Wednesday, August 11, 2010

Steven Slater's JetBlues

Good-bye, crew world.

Steven Slater, a flight attendant for JetBlue, jumped onto an emergency slide and into the headlines. Now he is being touted as a folk hero in some quarters.

Sorry, no.

It's easy to be sympathetic to him. Flight attendants are under the gun from the airlines they work for and recipients of various degrees of "air rage" among passengers in a foul mood from the impersonal regimentation of today's airline travel. The flight attendants are servants who spend hours daily in a cabin with bad vibes where they are expected to be cheerful and accommodating. Honestly, I don't know how they do it. I've encountered a few whose demeanor was icy or who seemed to be "working to the rule." But mostly they return good for evil, and I admire them for it.

There are several versions of what pushed Steven Slater over the edge, but it's safe to assume he OD'd on passengers' abuse. And if maintaining a hold on his self-respect required him to jack the job in, very publicly, then more power to him.

But he shouldn't have deployed the slide for his grand exit. What he did was dangerous for anyone in the plane's vicinity.

Slides are inflated by the rapid release of pressurized nitrogen and carbon dioxide in a matter of seconds, since time is of the essence in an evacuation. The rapidity exerts considerable force. That's no problem when the evacuation is on a runway or outside the airport. But the area around the parking gate, which is where Slater did his stunt, is likely to be populated by ground crewmembers, for instance taxi-in guides and tug drivers.

Anyone unlucky enough to be in the path of the slide inflation could have been badly injured or killed. Slater had practiced slide evacuations — it's required of flight attendants by FAA — and he knew what was entailed.

He was supposed to be a professional, and professionals are supposed to know where to draw the line.

Still, "there but for the grace of God … ." We've all "lost it" at times in ways that might have ended badly. I'd say Slater should be sacked from his job, which he almost certainly will be, but any legal punishment should be minor.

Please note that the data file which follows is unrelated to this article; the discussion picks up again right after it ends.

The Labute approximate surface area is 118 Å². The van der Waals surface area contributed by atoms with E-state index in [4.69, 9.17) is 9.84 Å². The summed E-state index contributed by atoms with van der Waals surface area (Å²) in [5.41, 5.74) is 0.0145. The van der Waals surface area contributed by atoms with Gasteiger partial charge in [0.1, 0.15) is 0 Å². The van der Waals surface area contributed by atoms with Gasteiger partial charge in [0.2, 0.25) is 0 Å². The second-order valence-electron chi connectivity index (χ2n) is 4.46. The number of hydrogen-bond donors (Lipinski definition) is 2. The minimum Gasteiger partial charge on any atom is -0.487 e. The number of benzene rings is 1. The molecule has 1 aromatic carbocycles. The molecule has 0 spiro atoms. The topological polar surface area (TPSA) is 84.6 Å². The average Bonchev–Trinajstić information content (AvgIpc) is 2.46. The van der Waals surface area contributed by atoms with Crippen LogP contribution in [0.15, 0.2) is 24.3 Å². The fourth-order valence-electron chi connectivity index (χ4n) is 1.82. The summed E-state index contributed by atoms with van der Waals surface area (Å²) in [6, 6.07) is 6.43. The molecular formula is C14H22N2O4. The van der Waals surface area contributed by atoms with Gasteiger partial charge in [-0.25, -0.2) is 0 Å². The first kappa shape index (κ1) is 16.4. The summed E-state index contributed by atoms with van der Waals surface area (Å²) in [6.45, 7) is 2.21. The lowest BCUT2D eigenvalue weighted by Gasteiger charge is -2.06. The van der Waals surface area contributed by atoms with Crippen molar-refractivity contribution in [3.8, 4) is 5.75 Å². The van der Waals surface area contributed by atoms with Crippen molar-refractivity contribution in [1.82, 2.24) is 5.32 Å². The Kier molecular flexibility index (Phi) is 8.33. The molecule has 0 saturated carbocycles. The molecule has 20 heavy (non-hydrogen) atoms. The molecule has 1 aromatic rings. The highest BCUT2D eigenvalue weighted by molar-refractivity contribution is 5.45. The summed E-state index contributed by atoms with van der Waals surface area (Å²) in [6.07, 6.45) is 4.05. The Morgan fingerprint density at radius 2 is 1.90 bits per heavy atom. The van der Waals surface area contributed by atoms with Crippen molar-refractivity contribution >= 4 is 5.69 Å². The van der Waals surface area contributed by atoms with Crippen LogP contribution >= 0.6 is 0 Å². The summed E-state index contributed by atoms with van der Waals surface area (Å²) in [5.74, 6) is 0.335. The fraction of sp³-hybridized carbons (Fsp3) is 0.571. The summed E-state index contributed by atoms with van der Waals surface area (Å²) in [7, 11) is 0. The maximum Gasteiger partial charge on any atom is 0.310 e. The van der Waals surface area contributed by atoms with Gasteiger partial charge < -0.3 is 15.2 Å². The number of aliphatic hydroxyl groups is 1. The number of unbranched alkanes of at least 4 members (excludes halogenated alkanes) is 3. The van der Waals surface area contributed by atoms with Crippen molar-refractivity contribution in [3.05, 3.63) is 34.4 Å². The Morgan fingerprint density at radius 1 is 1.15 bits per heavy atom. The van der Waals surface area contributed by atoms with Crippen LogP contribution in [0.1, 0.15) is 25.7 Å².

EDIT 8/12 I originally used the term "slide/raft," but that only applies to airplanes flying overwater routes. This plane probably was used only for land routes.


1 comment:

Sheila said...

When I first read of Slater's exploit, I was hardly impressed by his impulsive and childish reaction to what admittedly sounds like an obnoxious passenger. When I further read that port police later found (and arrested) him at home in bed with his boyfriend, I was further unimpressed. However, in my readings today I've come across the view that while the race of the obnoxious female passenger was not specified, most are assuming it was a black woman. I can only assume this is because most have had similar experiences with loud and obnoxious black women. A good point was made that while Slater is apparently extremely gay in mannerism, and while most people are not particularly comfortable with this sort of deportment, they are more than willing to overlook it and celebrate Slater as a hero because they are unwilling to silently tolerate any more black abuse of whites (service industry people or not). It's a really interesting way to look at this - the average white heterosexual is fully prepared to celebrate an otherwise objectionably homosexual individual because it's a rare opportunity to demonstrate, with outward sanction, disgust with and anger at blacks. It's interesting, but it's far more than pathetic that this is the only legitimate way many whites can see to respond to the orgy of black savagery this country has been subjected to.